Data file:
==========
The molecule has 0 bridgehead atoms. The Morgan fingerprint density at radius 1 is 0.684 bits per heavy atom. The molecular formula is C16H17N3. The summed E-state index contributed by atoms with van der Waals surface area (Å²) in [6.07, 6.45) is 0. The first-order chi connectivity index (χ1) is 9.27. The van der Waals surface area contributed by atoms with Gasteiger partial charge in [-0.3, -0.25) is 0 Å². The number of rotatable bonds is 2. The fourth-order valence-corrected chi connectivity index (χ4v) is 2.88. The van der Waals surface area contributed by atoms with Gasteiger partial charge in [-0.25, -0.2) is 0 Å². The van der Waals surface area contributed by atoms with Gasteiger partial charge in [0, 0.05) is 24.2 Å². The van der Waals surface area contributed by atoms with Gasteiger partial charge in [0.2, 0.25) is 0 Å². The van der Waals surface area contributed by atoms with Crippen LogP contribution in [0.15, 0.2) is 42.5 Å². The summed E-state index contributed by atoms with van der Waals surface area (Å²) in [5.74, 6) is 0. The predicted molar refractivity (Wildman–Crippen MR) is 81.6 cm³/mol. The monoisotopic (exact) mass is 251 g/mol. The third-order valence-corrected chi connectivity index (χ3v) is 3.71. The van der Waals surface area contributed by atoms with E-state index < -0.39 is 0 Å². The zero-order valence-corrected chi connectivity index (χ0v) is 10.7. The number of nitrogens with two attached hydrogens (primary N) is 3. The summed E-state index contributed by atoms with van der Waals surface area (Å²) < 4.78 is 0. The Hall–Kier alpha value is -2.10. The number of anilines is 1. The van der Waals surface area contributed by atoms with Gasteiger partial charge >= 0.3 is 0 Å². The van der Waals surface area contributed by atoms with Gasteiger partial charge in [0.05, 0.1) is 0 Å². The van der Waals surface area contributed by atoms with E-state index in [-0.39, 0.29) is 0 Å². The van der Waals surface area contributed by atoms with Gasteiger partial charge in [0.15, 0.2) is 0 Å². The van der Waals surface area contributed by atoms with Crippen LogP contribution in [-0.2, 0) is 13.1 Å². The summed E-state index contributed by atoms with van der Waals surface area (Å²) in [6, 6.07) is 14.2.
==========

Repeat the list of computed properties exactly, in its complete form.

The molecule has 0 bridgehead atoms. The Morgan fingerprint density at radius 1 is 0.684 bits per heavy atom. The molecular formula is C16H17N3. The summed E-state index contributed by atoms with van der Waals surface area (Å²) in [6.07, 6.45) is 0. The first-order chi connectivity index (χ1) is 9.27. The van der Waals surface area contributed by atoms with Gasteiger partial charge in [-0.3, -0.25) is 0 Å². The number of rotatable bonds is 2. The fourth-order valence-corrected chi connectivity index (χ4v) is 2.88. The van der Waals surface area contributed by atoms with Gasteiger partial charge in [-0.25, -0.2) is 0 Å². The van der Waals surface area contributed by atoms with Gasteiger partial charge in [0, 0.05) is 24.2 Å². The van der Waals surface area contributed by atoms with Gasteiger partial charge in [0.2, 0.25) is 0 Å². The van der Waals surface area contributed by atoms with Crippen LogP contribution in [0.15, 0.2) is 42.5 Å². The summed E-state index contributed by atoms with van der Waals surface area (Å²) in [5.74, 6) is 0. The predicted molar refractivity (Wildman–Crippen MR) is 81.6 cm³/mol. The monoisotopic (exact) mass is 251 g/mol. The third-order valence-corrected chi connectivity index (χ3v) is 3.71. The van der Waals surface area contributed by atoms with E-state index < -0.39 is 0 Å². The zero-order valence-corrected chi connectivity index (χ0v) is 10.7. The number of nitrogens with two attached hydrogens (primary N) is 3. The summed E-state index contributed by atoms with van der Waals surface area (Å²) < 4.78 is 0. The Hall–Kier alpha value is -2.10. The number of anilines is 1. The van der Waals surface area contributed by atoms with Gasteiger partial charge >= 0.3 is 0 Å². The van der Waals surface area contributed by atoms with Gasteiger partial charge in [0.05, 0.1) is 0 Å². The van der Waals surface area contributed by atoms with E-state index in [-0.39, 0.29) is 0 Å². The van der Waals surface area contributed by atoms with Gasteiger partial charge in [0.15, 0.2) is 0 Å². The van der Waals surface area contributed by atoms with Crippen LogP contribution in [-0.2, 0) is 13.1 Å². The summed E-state index contributed by atoms with van der Waals surface area (Å²) in [6, 6.07) is 14.2.